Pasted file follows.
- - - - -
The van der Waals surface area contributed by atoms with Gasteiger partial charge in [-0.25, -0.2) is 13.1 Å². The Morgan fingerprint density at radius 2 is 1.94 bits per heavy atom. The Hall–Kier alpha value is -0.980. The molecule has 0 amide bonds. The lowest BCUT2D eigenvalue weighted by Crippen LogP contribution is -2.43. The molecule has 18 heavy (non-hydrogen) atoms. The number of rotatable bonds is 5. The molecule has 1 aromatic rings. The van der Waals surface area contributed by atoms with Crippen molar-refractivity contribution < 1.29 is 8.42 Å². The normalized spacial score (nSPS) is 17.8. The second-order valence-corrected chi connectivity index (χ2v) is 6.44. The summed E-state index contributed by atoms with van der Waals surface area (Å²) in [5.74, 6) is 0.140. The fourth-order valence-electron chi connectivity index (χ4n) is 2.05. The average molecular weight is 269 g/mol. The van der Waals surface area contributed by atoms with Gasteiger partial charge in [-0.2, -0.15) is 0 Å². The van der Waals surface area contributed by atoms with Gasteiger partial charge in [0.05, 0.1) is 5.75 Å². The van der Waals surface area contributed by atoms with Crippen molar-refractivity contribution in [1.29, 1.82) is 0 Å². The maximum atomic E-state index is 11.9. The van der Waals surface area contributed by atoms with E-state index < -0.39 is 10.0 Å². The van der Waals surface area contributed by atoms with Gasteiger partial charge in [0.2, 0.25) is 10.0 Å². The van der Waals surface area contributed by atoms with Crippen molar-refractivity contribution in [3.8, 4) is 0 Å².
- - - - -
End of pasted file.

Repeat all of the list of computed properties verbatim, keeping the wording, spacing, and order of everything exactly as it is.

The van der Waals surface area contributed by atoms with Gasteiger partial charge in [-0.25, -0.2) is 13.1 Å². The Morgan fingerprint density at radius 2 is 1.94 bits per heavy atom. The Hall–Kier alpha value is -0.980. The molecule has 0 amide bonds. The lowest BCUT2D eigenvalue weighted by Crippen LogP contribution is -2.43. The molecule has 18 heavy (non-hydrogen) atoms. The number of rotatable bonds is 5. The molecule has 1 aromatic rings. The van der Waals surface area contributed by atoms with Crippen molar-refractivity contribution < 1.29 is 8.42 Å². The normalized spacial score (nSPS) is 17.8. The second-order valence-corrected chi connectivity index (χ2v) is 6.44. The summed E-state index contributed by atoms with van der Waals surface area (Å²) in [5.74, 6) is 0.140. The fourth-order valence-electron chi connectivity index (χ4n) is 2.05. The average molecular weight is 269 g/mol. The van der Waals surface area contributed by atoms with Gasteiger partial charge in [-0.2, -0.15) is 0 Å². The van der Waals surface area contributed by atoms with Gasteiger partial charge in [0.05, 0.1) is 5.75 Å². The van der Waals surface area contributed by atoms with Crippen molar-refractivity contribution in [1.29, 1.82) is 0 Å². The maximum atomic E-state index is 11.9. The van der Waals surface area contributed by atoms with E-state index < -0.39 is 10.0 Å². The van der Waals surface area contributed by atoms with Gasteiger partial charge in [0.2, 0.25) is 10.0 Å². The van der Waals surface area contributed by atoms with Crippen molar-refractivity contribution in [3.8, 4) is 0 Å².